Most people understand the term “gerrymander” in political terms. That’s when a geographical area is divided into political units to give special advantages to one party or group.
But is our nation’s educational system also a product of gerrymandering?
In USA Today, reporter Alia Wong talked to Bellwether Education Partners and examined research which showed that “educational gerrymandering” leads to school segregation. This happens when district boundaries are deliberately drawn to keep low-income students out of the most richly resourced school systems.
Bellwether partner Jennifer O’Neal Schiess told USA Today that “low-income families are effectively priced out of schools that are located in districts that lack affordable housing options. And real differences in funding between districts translate into differences in resources for students.”
Because not everyone can “vote with their feet” and put their children in better schools, Bellwether found that higher district test scores mean higher home prices. As part of its analysis, the Boston-based group analyzed housing and funding data from districts in the 200 largest metropolitan areas. The findings were “unmistakable.”
Bellwether’s work was backed up by research from the Urban Institute, which the Charles Koch Institute was honored to fund:
Analyzing every metropolitan area in the USA, the policy think tank found more than 2,000 pairs of neighboring schools – largely within the same district – that are “vastly unequal” in terms of factors such as race, program offerings and test scores. Fifty-eight of those boundaries are in the metropolitan area that includes Philadelphia.
One such boundary is between Philadelphia’s Penn Alexander and Benjamin B. Comegys schools, both of which are public and serve students in grades kindergarten through eight. Penn Alexander is one of the city’s best-performing public schools – it benefits from a public-private partnership with the University of Pennsylvania – and kindergartners are admitted through a lottery. Most of its students are white or Asian. At Comegys, just 5% of students are considered proficient or advanced in math. Most of its children are Black.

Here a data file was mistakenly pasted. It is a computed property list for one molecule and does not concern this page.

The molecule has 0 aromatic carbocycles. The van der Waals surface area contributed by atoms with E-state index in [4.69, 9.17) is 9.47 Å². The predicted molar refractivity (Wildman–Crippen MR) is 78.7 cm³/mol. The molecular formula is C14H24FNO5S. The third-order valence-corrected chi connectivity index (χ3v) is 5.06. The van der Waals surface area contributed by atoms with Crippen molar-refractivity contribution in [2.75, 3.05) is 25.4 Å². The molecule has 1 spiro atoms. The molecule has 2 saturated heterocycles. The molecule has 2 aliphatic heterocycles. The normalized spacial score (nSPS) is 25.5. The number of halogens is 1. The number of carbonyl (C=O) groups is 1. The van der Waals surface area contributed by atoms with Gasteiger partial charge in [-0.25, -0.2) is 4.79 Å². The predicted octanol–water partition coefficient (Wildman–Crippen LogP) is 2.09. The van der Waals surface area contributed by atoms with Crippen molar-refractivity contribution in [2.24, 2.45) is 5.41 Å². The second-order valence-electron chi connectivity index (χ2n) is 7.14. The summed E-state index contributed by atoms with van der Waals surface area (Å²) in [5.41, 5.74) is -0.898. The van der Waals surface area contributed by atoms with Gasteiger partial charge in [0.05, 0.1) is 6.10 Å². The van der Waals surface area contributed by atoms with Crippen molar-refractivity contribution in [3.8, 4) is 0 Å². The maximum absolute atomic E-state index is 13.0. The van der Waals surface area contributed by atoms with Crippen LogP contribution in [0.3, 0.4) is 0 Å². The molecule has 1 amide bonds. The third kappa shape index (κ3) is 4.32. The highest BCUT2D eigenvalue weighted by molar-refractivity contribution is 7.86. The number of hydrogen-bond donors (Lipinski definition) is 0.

What if, instead of assigning kids to schools based on home address, school systems organized enrollment around open access and supported families to get to the school of their choice. We don’t have to imagine what that world would look like – it already exists for millions of children who attend open access charter schools across this country. That sector, which has seen tremendous growth during the pandemic, enrolls families through a simple lottery if they receive more applications than they have open slots. That is a much fairer system than one that buys and sells school access on the housing market.
Read more on research by Bellwether and Urban Institute at “The communities are side by side. They have wildly different education outcomes – by design” by USA Today reporter Alia Wong.
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